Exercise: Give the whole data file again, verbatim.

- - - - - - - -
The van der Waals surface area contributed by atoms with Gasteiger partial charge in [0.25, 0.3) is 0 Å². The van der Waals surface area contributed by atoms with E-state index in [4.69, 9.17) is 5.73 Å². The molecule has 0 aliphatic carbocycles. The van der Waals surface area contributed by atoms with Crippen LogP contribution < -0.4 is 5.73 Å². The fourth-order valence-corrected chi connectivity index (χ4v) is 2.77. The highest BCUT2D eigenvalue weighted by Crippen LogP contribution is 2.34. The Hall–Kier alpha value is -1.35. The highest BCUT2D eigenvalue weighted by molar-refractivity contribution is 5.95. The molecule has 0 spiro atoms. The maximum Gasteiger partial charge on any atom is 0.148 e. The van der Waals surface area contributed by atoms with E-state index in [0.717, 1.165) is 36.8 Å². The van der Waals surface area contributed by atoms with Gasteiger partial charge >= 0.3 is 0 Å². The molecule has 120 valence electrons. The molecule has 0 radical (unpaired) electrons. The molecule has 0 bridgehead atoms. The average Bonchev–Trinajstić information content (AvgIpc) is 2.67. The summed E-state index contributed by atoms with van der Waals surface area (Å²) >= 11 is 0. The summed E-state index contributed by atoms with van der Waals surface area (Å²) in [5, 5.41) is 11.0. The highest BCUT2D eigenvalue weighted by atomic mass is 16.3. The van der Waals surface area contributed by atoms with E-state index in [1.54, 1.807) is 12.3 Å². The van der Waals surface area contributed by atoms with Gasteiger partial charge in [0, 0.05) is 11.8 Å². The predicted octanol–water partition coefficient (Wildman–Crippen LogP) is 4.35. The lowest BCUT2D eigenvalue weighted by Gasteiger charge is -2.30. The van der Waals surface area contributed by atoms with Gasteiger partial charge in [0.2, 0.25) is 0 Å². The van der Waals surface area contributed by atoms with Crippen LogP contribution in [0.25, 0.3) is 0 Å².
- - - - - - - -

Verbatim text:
The van der Waals surface area contributed by atoms with Gasteiger partial charge in [0.25, 0.3) is 0 Å². The van der Waals surface area contributed by atoms with E-state index in [4.69, 9.17) is 5.73 Å². The molecule has 0 aliphatic carbocycles. The van der Waals surface area contributed by atoms with Crippen LogP contribution < -0.4 is 5.73 Å². The fourth-order valence-corrected chi connectivity index (χ4v) is 2.77. The highest BCUT2D eigenvalue weighted by Crippen LogP contribution is 2.34. The Hall–Kier alpha value is -1.35. The highest BCUT2D eigenvalue weighted by molar-refractivity contribution is 5.95. The molecule has 0 spiro atoms. The maximum Gasteiger partial charge on any atom is 0.148 e. The van der Waals surface area contributed by atoms with E-state index in [0.717, 1.165) is 36.8 Å². The van der Waals surface area contributed by atoms with Gasteiger partial charge >= 0.3 is 0 Å². The molecule has 120 valence electrons. The molecule has 0 radical (unpaired) electrons. The molecule has 0 bridgehead atoms. The average Bonchev–Trinajstić information content (AvgIpc) is 2.67. The summed E-state index contributed by atoms with van der Waals surface area (Å²) >= 11 is 0. The summed E-state index contributed by atoms with van der Waals surface area (Å²) in [5, 5.41) is 11.0. The highest BCUT2D eigenvalue weighted by atomic mass is 16.3. The van der Waals surface area contributed by atoms with E-state index in [1.54, 1.807) is 12.3 Å². The van der Waals surface area contributed by atoms with Gasteiger partial charge in [0, 0.05) is 11.8 Å². The predicted octanol–water partition coefficient (Wildman–Crippen LogP) is 4.35. The lowest BCUT2D eigenvalue weighted by Gasteiger charge is -2.30. The van der Waals surface area contributed by atoms with Gasteiger partial charge in [0.2, 0.25) is 0 Å². The van der Waals surface area contributed by atoms with Crippen LogP contribution in [0.25, 0.3) is 0 Å².